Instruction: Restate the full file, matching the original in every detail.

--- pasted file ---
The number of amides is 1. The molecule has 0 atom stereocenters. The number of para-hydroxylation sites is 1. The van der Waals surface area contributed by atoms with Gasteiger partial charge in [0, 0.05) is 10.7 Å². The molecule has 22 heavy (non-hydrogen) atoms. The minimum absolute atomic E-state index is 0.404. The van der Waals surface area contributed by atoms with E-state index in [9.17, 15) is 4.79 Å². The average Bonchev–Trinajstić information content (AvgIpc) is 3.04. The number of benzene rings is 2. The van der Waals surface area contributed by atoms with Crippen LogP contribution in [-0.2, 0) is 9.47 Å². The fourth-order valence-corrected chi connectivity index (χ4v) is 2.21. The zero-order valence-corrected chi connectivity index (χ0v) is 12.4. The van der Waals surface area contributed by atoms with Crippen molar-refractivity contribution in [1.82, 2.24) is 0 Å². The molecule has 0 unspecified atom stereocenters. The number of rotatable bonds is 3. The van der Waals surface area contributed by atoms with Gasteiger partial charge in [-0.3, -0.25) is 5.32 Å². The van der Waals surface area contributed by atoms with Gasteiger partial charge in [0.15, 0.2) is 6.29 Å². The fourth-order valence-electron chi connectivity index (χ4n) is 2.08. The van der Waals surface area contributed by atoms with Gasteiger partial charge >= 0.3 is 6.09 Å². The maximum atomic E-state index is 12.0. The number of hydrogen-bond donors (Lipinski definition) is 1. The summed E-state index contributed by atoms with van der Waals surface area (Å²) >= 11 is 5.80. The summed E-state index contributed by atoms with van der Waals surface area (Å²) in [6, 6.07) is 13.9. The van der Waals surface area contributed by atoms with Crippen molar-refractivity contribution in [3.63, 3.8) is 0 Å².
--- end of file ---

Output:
The number of amides is 1. The molecule has 0 atom stereocenters. The number of para-hydroxylation sites is 1. The van der Waals surface area contributed by atoms with Gasteiger partial charge in [0, 0.05) is 10.7 Å². The molecule has 22 heavy (non-hydrogen) atoms. The minimum absolute atomic E-state index is 0.404. The van der Waals surface area contributed by atoms with E-state index in [9.17, 15) is 4.79 Å². The average Bonchev–Trinajstić information content (AvgIpc) is 3.04. The number of benzene rings is 2. The van der Waals surface area contributed by atoms with Crippen LogP contribution in [-0.2, 0) is 9.47 Å². The fourth-order valence-corrected chi connectivity index (χ4v) is 2.21. The zero-order valence-corrected chi connectivity index (χ0v) is 12.4. The van der Waals surface area contributed by atoms with Crippen molar-refractivity contribution in [1.82, 2.24) is 0 Å². The molecule has 0 unspecified atom stereocenters. The number of rotatable bonds is 3. The van der Waals surface area contributed by atoms with Gasteiger partial charge in [-0.3, -0.25) is 5.32 Å². The van der Waals surface area contributed by atoms with Gasteiger partial charge in [0.15, 0.2) is 6.29 Å². The fourth-order valence-electron chi connectivity index (χ4n) is 2.08. The van der Waals surface area contributed by atoms with Gasteiger partial charge >= 0.3 is 6.09 Å². The maximum atomic E-state index is 12.0. The number of hydrogen-bond donors (Lipinski definition) is 1. The summed E-state index contributed by atoms with van der Waals surface area (Å²) >= 11 is 5.80. The summed E-state index contributed by atoms with van der Waals surface area (Å²) in [6, 6.07) is 13.9. The van der Waals surface area contributed by atoms with Crippen molar-refractivity contribution in [3.63, 3.8) is 0 Å².